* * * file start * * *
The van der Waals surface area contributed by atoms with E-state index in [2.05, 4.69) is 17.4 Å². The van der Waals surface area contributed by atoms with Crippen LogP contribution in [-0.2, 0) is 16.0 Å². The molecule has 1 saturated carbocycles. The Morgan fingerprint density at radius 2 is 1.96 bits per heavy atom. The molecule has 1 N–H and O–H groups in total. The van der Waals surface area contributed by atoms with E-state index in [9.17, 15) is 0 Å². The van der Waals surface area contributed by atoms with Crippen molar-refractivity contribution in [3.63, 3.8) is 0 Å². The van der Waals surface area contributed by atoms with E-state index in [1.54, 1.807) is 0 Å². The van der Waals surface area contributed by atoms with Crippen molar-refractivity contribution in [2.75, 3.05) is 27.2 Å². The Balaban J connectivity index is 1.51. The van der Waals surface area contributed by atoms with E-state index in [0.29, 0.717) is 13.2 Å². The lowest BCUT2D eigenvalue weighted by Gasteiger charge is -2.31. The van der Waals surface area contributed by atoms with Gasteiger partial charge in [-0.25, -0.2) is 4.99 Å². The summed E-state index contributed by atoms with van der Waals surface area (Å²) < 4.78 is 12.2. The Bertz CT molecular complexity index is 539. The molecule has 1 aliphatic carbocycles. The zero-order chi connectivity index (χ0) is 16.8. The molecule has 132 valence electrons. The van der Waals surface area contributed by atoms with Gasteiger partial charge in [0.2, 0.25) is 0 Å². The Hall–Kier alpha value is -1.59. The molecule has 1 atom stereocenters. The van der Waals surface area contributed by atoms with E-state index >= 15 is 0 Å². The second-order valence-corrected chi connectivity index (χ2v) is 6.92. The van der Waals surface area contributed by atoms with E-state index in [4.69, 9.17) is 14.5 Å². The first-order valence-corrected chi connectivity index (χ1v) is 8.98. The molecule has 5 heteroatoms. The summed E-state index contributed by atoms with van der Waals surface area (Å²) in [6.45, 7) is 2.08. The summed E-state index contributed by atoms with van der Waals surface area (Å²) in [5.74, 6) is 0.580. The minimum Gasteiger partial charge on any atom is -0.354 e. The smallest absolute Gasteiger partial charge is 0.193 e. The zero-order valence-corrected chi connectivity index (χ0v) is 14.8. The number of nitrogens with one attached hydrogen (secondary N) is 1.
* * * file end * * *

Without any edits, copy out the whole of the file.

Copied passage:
The van der Waals surface area contributed by atoms with E-state index in [2.05, 4.69) is 17.4 Å². The van der Waals surface area contributed by atoms with Crippen LogP contribution in [-0.2, 0) is 16.0 Å². The molecule has 1 saturated carbocycles. The Morgan fingerprint density at radius 2 is 1.96 bits per heavy atom. The molecule has 1 N–H and O–H groups in total. The van der Waals surface area contributed by atoms with E-state index in [9.17, 15) is 0 Å². The van der Waals surface area contributed by atoms with Crippen molar-refractivity contribution in [3.63, 3.8) is 0 Å². The van der Waals surface area contributed by atoms with E-state index in [1.54, 1.807) is 0 Å². The van der Waals surface area contributed by atoms with Crippen molar-refractivity contribution in [2.75, 3.05) is 27.2 Å². The Balaban J connectivity index is 1.51. The van der Waals surface area contributed by atoms with E-state index in [0.29, 0.717) is 13.2 Å². The lowest BCUT2D eigenvalue weighted by Gasteiger charge is -2.31. The van der Waals surface area contributed by atoms with Gasteiger partial charge in [-0.25, -0.2) is 4.99 Å². The summed E-state index contributed by atoms with van der Waals surface area (Å²) < 4.78 is 12.2. The Bertz CT molecular complexity index is 539. The molecule has 1 aliphatic carbocycles. The zero-order chi connectivity index (χ0) is 16.8. The molecule has 132 valence electrons. The van der Waals surface area contributed by atoms with Gasteiger partial charge in [0.2, 0.25) is 0 Å². The Hall–Kier alpha value is -1.59. The molecule has 1 atom stereocenters. The van der Waals surface area contributed by atoms with E-state index >= 15 is 0 Å². The second-order valence-corrected chi connectivity index (χ2v) is 6.92. The van der Waals surface area contributed by atoms with E-state index in [4.69, 9.17) is 14.5 Å². The first-order valence-corrected chi connectivity index (χ1v) is 8.98. The molecule has 5 heteroatoms. The summed E-state index contributed by atoms with van der Waals surface area (Å²) in [6.45, 7) is 2.08. The summed E-state index contributed by atoms with van der Waals surface area (Å²) in [5.74, 6) is 0.580. The minimum Gasteiger partial charge on any atom is -0.354 e. The smallest absolute Gasteiger partial charge is 0.193 e. The zero-order valence-corrected chi connectivity index (χ0v) is 14.8. The number of nitrogens with one attached hydrogen (secondary N) is 1.